- The threat actor behind the SolarWinds attack is using new tactics to target sensitive data by impersonating mailbox owners in Microsoft 365 tenants, Mandiant research found. The threat actor is also infiltrating cloud service providers (CSPs) to gain access to their customers.
- The threat actor, which Mandiant calls UNC2452 and Microsoft calls Nobelium, uses EWS impersonation (via the ApplicationImpersonation role) to essentially assume the identity of other account holders, according to Doug Bienstock, manager of incident response at Mandiant. The tactic allows the threat actor to open mailboxes, read emails, send messages in an account holder's name, and set out-of-office status updates.
- The CSPs in these instances are vendors that resell Microsoft 365 subscriptions and manage subscriptions to an end customer, similar to managed service providers (MSPs), according to Bienstock. By compromising CSPs, the threat actor can go after several targets at the same time because the CSPs manage the Microsoft 365 environments of multiple end targets.
Researchers have observed the threat actor uses EWS impersonation to target organizations for mass email harvesting since at least early 2021, Bienstock said. The technique was first described in red teaming circles back in 2016.
But EWS impersonation is not always malicious. A legitimate use would be if an application checks a human resources system for scheduled time off and automatically sets out-of-office messages, Bienstock said.
"This feature must be explicitly granted to an account by an administrator in the organization," Bienstock told Cybersecurity Dive. "It is useful to a threat actor because with access to one single account, they can become any other user in the victim organization and access that user's email, attachments and contacts."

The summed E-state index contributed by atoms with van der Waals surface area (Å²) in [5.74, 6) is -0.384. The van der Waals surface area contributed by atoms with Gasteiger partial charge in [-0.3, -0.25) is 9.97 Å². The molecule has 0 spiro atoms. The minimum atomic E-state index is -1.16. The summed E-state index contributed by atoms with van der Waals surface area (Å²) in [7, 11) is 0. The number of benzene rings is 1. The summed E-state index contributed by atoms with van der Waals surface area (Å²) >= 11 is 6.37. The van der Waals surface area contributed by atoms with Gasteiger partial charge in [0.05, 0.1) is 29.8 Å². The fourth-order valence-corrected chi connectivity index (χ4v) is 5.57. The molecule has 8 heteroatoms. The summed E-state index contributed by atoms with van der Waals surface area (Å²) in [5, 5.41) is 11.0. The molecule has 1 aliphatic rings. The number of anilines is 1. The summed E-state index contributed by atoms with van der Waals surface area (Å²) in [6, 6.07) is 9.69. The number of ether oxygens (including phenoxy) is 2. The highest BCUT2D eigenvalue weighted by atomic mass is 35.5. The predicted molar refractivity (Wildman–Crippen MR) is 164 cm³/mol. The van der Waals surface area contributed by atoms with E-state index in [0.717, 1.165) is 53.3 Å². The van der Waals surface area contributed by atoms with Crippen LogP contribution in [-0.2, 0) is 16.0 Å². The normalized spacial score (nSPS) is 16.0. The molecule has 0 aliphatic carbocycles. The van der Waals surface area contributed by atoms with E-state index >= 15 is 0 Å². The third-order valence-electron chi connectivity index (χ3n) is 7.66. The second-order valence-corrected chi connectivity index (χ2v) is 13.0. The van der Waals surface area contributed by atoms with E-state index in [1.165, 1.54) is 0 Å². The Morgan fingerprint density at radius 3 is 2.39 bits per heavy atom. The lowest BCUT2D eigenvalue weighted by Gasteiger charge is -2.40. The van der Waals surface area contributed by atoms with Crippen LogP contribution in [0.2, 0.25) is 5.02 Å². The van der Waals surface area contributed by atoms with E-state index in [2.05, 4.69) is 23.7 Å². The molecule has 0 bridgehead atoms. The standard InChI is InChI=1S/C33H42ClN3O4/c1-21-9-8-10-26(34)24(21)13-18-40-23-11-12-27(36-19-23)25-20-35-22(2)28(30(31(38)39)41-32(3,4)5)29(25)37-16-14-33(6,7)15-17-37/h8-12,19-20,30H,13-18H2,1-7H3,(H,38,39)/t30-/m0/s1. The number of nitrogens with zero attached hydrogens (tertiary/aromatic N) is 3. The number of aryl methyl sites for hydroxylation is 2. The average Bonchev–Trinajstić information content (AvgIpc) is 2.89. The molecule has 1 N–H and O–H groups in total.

Because the tactic abuses a legitimate feature of Microsoft Exchange and Exchange Online, organizations should lock down the use of this feature and proactively monitor for signs of abuse.
Accounts granted privileges to use impersonation should have logins restricted to certain IP addresses the organization knows are trusted and actively used by the application, Bienstock said. Organizations should also create alerts for new accounts that are granted the privilege for impersonation.
The threat actor, linked to Russian state sponsors, unleashed a historic supply chain attack against SolarWinds from 2019 to late 2000, before being discovered. The SolarWinds attack involved the poisoning of that company's Orion monitoring platform.
Microsoft has faced intense scrutiny since the attack was uncovered in December 2000, as the threat actor was able to view some of the company's source code and the attack raised questions among researchers and customers about the vulnerability of Microsoft enterprise platforms.
Mandiant outlined efforts by the threat actor to access Microsoft 365 mailboxes by altering permissions in March.
Microsoft issued detailed research on the new attacks from Nobelium last week. Microsoft began observing the attacks in May and a total of 140 resellers and technology service providers have been targeted and 14 have been compromised, according to a blogpost by Tom Burt, corporate vice president of customer trust and security.
The attacks have been part of a larger wave by the threat actor — Microsoft has notified 609 customers between July 1 and Oct. 19 that they had been attacked 22,868 times by Nobelium, according to the blogpost. Microsoft also released technical guidance to help improve security.